Black Lightning, And Then the Devil Brought the Plague
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Credit: The CW

Black Lightning goes back in time for 'And Then the Devil Brought the Plague'

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Feb 14, 2018, 12:09 PM EST (Updated)

The CW's Black Lightning doesn't want us to forget the nine-year period in which these central characters lived full lives; they formed and dissolved alliances, had public and inconspicuous careers, built families, faced residual trauma from those families, and learned to survive in a changing Freeland.

"And Then the Devil Brought the Plague: The Book of Green Light" juggles those multiple important backstories, fleshing out the nature of this period in a packed episode that sets the table for the back half of the season. While the episode itself feels stuffed to a near-dizzying degree, the rich details of each individual story keep our intrigue afloat amidst the show's jumpiness.

The defining feature of Black Lightning's storytelling so far is the relative ease with which it unfolds narratives interlocking the different families and the larger Freeland community. The growth and struggle of the Pierce family has been positioned as a microcosmic view of what's been happening in Freeland with a healthy dose of teases and secrets between family and community members. This week is much more truncated, opting out of the early season's slow burn and substituting a more hurried, table-setting episode that's much more function than form.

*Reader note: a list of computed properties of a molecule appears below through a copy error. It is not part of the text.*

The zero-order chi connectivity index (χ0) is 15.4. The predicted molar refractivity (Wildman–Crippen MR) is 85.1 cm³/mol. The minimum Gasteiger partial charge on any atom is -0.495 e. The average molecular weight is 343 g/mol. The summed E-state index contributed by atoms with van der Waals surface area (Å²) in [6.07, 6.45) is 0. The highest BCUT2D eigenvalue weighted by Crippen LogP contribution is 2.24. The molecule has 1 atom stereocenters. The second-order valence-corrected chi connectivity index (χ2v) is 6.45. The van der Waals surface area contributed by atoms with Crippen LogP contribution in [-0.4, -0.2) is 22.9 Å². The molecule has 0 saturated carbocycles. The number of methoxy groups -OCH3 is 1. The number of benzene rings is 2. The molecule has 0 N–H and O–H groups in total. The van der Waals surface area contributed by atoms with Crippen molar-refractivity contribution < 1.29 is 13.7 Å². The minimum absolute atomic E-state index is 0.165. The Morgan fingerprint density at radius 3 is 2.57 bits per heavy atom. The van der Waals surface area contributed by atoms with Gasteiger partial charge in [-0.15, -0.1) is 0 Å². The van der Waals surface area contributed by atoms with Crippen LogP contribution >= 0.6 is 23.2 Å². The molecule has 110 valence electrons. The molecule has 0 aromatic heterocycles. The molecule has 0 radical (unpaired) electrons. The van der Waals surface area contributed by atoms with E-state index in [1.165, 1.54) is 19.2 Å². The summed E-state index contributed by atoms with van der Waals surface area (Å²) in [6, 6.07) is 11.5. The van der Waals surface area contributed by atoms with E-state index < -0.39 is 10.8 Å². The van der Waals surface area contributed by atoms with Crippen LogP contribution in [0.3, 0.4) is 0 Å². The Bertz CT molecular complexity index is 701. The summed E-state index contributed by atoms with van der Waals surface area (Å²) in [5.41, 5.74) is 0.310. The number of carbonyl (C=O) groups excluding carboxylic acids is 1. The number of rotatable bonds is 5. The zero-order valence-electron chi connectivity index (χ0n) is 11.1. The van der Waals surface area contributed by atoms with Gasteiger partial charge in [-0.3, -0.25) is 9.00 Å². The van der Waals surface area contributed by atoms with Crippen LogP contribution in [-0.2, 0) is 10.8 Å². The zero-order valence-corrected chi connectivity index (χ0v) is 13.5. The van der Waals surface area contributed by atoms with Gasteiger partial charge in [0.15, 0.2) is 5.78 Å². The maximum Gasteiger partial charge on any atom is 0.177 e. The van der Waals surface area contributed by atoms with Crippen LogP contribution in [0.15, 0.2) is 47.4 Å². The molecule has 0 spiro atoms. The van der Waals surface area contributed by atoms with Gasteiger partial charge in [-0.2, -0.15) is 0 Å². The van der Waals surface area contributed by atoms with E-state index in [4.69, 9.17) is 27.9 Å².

Unlike the previous episodes, "And Then the Devil Brought the Plague" reveals, through flashback and exposition, how both Green Light — the highly addictive drug that enhances strength to superhuman levels — and Jefferson's confidant, Gambi, tie the Whale and the Pierce families together in the present with herky-jerky execution.

Black Lightning, Lynn and Jeff

Credit: The CW

In the past few weeks, Lynne and Jefferson have repeatedly alluded to the strange, possibly addictive side-effects of Black Lightning's powers that ultimately led to their separation. This week opens with Gambi and Jefferson testing out a new Iron-Man-like flight module in Black Lightning's increasingly sleeker suit. Jefferson is already showing signs of neurological disturbance — piercing headaches we assume has to do with overuse of his lightning power — and pointed aggressiveness. After he does some quick investigative work following another run-in with a Green Light-user, Jefferson learns that an old enemy involved with his father's murder, Joey Toledo, is involved with the dangerous drug.

Toledo was supposed to be dead, according to Gambi — which brings us up to two major criminals he assured Jefferson were out of Freeland — and his presence leaves Jefferson fuming. Dovetailed with a scene of Gambi and Tobias vaguely referencing a deal they made for the latter to remain invisible, it's clear Gambi has a load of secrets that are beginning to make Jefferson skeptical.

Even while his powers are all outta whack, Jefferson tries to maintain composure in stressful situations. He saves the kid ODing on Green Light by lightly shocking him unconscious while reprimanding a couple of police officers' use of lethal force ("Next time, try using a taser first!"). Later, while looking for pain relief medication, he settles an in-store dispute between a customer and a clerk but, even then, he's shown to be holding back quite a bit of frustration.